The weird thing about Let’s Think (at first) is that you are not allowed to use praise. Chin stroking, thoughtful nodding, ‘Hmmm – I see’, ‘Very interesting’ or redirecting to another student is perfectly acceptable but no ‘Fantastic’(s) or ‘What an amazing response!’(s). No.

This feels completely alien as it is second nature for us to leap on a great answer, not only to encourage but to show case to everyone else what you wanted the answer to be, right? WRONG!

LTE philosophy works on the principle that those students who are routinely praised become confident and happy to share their answers with the whole class – but what about the rest of the students? They begin to feel like such and such always gets it right so I’ll just rely on them to give the right answer; if there is a ‘right’ answer there is always a danger of being wrong. Take that danger away and what is there to be scared of? This one important change in teacher behaviour lifts the barriers of participation away and once you start doing it in Let’s Think, you’ll start doing it in your other lessons too. And as we know, interpretation is everything at GCSE Language and Literature; students must have the confidence to try out their ideas.

Following on from the ‘right answer’ issue, I have been forced to reconsider the way I learn whilst teaching LTE. I’d read the lesson and the text beforehand and go through my own cognitive processes – oh I see that’s how you get to this because they said this etc etc. But actually just because I came up with it in one particular way does not mean it’s the right way. This point is pretty deep and it wasn’t until I sat down with a transcript of an answer my class had given to a question that I realised that I hadn’t registered the quality of a student’s response, simply because I couldn’t see what she was talking about or how she had got there. Her personal experience had brought her to her interpretation but because I have different personal experiences, I had (in my head) dismissed it.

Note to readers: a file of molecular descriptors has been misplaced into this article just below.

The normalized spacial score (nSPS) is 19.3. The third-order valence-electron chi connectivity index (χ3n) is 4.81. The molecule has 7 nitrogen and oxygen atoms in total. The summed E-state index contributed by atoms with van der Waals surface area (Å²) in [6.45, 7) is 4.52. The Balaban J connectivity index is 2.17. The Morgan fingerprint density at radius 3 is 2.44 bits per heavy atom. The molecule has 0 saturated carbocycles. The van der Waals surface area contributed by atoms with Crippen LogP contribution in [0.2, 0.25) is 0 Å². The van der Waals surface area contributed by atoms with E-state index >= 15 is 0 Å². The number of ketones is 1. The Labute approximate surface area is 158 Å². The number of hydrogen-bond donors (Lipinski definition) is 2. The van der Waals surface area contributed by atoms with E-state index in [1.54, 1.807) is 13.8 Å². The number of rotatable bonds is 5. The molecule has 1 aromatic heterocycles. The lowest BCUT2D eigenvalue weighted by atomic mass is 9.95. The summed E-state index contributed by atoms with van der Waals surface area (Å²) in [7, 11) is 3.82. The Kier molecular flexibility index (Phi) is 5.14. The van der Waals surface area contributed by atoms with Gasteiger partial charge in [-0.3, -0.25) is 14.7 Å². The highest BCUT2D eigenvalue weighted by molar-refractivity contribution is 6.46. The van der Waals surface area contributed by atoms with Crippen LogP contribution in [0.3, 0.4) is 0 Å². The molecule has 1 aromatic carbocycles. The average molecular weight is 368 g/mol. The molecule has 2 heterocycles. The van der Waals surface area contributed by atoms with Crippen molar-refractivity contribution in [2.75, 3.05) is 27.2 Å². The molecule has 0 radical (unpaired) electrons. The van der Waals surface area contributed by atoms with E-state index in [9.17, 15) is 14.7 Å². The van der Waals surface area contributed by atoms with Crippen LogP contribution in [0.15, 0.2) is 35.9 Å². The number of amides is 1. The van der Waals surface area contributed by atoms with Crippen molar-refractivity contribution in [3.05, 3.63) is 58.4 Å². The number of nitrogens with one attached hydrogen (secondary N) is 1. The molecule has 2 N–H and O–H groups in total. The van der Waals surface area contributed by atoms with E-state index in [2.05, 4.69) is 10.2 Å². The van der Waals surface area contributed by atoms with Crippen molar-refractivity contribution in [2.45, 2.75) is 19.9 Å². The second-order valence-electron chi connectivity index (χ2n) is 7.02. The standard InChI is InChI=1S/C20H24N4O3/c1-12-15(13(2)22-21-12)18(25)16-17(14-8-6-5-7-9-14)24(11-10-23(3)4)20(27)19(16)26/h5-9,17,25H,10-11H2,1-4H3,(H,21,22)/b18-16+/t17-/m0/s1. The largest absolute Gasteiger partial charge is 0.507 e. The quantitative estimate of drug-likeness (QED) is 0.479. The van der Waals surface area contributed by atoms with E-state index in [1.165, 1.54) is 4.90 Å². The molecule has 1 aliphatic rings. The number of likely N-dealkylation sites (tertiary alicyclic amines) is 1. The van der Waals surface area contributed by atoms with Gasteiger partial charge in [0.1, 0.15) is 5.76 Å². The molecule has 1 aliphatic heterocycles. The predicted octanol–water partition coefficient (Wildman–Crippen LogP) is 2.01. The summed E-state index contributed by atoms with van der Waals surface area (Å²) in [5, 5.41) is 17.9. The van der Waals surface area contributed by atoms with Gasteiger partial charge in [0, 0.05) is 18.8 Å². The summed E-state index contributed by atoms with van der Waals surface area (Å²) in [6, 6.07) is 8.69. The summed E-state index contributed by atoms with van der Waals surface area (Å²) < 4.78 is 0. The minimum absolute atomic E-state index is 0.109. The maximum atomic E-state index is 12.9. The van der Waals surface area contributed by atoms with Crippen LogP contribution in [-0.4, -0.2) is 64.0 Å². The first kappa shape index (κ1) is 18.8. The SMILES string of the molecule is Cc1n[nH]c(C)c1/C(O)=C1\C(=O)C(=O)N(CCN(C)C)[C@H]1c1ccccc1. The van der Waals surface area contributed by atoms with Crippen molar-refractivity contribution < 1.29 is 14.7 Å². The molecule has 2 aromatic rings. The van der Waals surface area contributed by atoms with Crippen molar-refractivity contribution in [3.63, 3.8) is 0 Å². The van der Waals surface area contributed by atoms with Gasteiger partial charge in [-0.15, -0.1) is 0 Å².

I have been trialling LTE with two classes this year (7s and 9s) and a really good example of this is the Year 7 class, who, no matter what text we were studying always related the text back to fathers, asking where is the father? Maybe this person’s father died, maybe they are into this or that because their father was? However, the 9s brought different experiences and tended to focus on death, always picking up clues about potential death to come or psychological trauma. And if you’re thinking ‘How come they were doing the same lesson when they are two years apart?’ that is exactly why! The challenge is there, the differentiation is the interpretation and the questioning.

So what about the impact of Let’s Think? LTE is designed to be taught every two weeks, one off lessons are fine – when I would announce to my class that we were doing Let’s Think the next day there would be a cheer, they loved working in small groups and the texts and questions set by the lessons would inspire fierce debate. I measured the progress of my students over the year, with the help of GL tests and the gains made by students were impressive, especially effective for ‘stuck’ students or those who came into Key Stage 3 on level 4, although the gains for those who came in on 5s were equally as impressive, with one making a leap of twenty points in standardised scores, measured at the beginning and end of the year.